Dr Gerhard Dieterle, ITTO Executive Director, speaks at the International Workshop on Global Green Supply Chain of Forest Products. Photo: R. Carrillo/ITTO
The International Workshop on Global Green Supply Chain of Forest Products and Dialogue with Chinese Leading Timber Enterprises opened in Beijing, China, on 21 June 2018 with the aim of establishing and promoting green timber supply chains.
In his opening address, ITTO Executive Director Gerhard Dieterle said that the workshop is central to ITTO’s mandate to promote the expansion of international tropical timber trade from legal and sustainable sources. Dr Dieterle said that Chinese manufacturers of timber products are placed right in the middle of the tropical timber supply chain, from production, through processing to the marketing of finished wood products in international markets. They face challenges, therefore, but also have the opportunity to be major drivers of sustainable forest management through green supply chains.
Dr Dieterle said that major markets are sending clear signals that tropical timber products imported from China and other countries need to demonstrate that products are not sourced at the expense of tropical forests. The implication is that markets will require documented proof of legality and sustainability.
Dr Dieterle outlined five public–private investment areas for the successful establishment of green supply chains:
- the restoration of tropical forests through massive reforestation and the establishment of new forest plantations;
- improved practices for sustainable forest management and timber production;
- the efficient use of harvested wood and a reduction in waste;
- the verification of origin and good forest management through chains of custody; and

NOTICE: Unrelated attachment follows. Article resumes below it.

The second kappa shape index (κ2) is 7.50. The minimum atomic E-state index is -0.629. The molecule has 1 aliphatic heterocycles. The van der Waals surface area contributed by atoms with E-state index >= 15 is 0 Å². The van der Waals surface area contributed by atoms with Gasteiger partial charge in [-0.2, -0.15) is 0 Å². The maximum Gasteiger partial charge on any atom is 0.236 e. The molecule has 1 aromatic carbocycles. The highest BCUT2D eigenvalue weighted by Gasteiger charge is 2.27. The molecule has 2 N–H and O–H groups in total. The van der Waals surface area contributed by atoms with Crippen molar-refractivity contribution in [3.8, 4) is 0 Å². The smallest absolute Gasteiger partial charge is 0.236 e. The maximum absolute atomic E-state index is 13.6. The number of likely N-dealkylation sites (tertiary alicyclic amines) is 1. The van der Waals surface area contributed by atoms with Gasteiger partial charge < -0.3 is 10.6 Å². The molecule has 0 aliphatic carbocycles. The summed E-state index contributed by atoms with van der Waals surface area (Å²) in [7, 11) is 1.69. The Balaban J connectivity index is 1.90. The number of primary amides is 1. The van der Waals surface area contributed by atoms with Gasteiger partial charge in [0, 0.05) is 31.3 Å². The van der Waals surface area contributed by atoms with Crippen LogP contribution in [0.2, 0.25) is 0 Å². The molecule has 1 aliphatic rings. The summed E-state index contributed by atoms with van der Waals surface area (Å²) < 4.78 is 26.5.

- training, capacity building and information exchange across the supply chain, from standing trees in the forests to finished products on shelves in consumer markets.
Dr Dieterle said that successful green supply chains require a healthy private sector grounded in sound enabling frameworks, including incentives; fair taxation systems; clear rules; the absence of corruption and illegality; clear land tenure and rights; and the involvement of local people and smallholders. For this reason, the private sector, governments and international organizations need to combine their efforts, he said, and ITTO stands ready to work in partnership with all parties.
Several high-ranking Chinese government officials spoke at the opening ceremony: Dr Wang Dengju, Director General of the Center for International Forest Products Trade (CINF/NFGA); Mr Wu Zhimin, Director General for International Cooperation, National Forestry and Grassland Administration (NFGA); Ms Liang Hong, Deputy Director General for International Cooperation, Ministry of Commerce; (MOFCOM) and Ms Jin Hongman, Deputy Director General for Statistics and Data Department from the General Administration of Customs (GAC). All recognized the value of establishing green supply chains, not only for economic development but also for achieving the Sustainable Development Goals. All also expressed the view that green supply chains are an excellent concept that must be embedded in people’s minds in producer, processor and consumer countries to ensure mutual recognition and that fair and equitable rules apply to all actors.
On the first day of the workshop, more than 120 participants discussed the following four topics: 1) the current situation and trends of tropical timber resources, with presentations by speakers from Central Africa, Malaysia, Papua New Guinea and Peru; 2) the demands and challenges of global timber markets, with presentations by speakers from ITTO, the European Timber Trade Federation, and the consulting firm South Star Australia Group; 3) perspectives on building green supply chains in China, with presentations by the China Timber and Wood Products Distribution Association, China Forest Products Co. Ltd., Startforest ArtFlooring Co. Ltd, and the National Forestry and Grassland Administration; and 4) concepts and experiences for building successful supply chains, with presentations from the University of International Business and Economics, the Sarawak Timber Association, and the General Customs Administration of China.
Work will continue on the second day, including through a dialogue with leading Chinese timber enterprises on the establishment of a green supply-chain mechanism.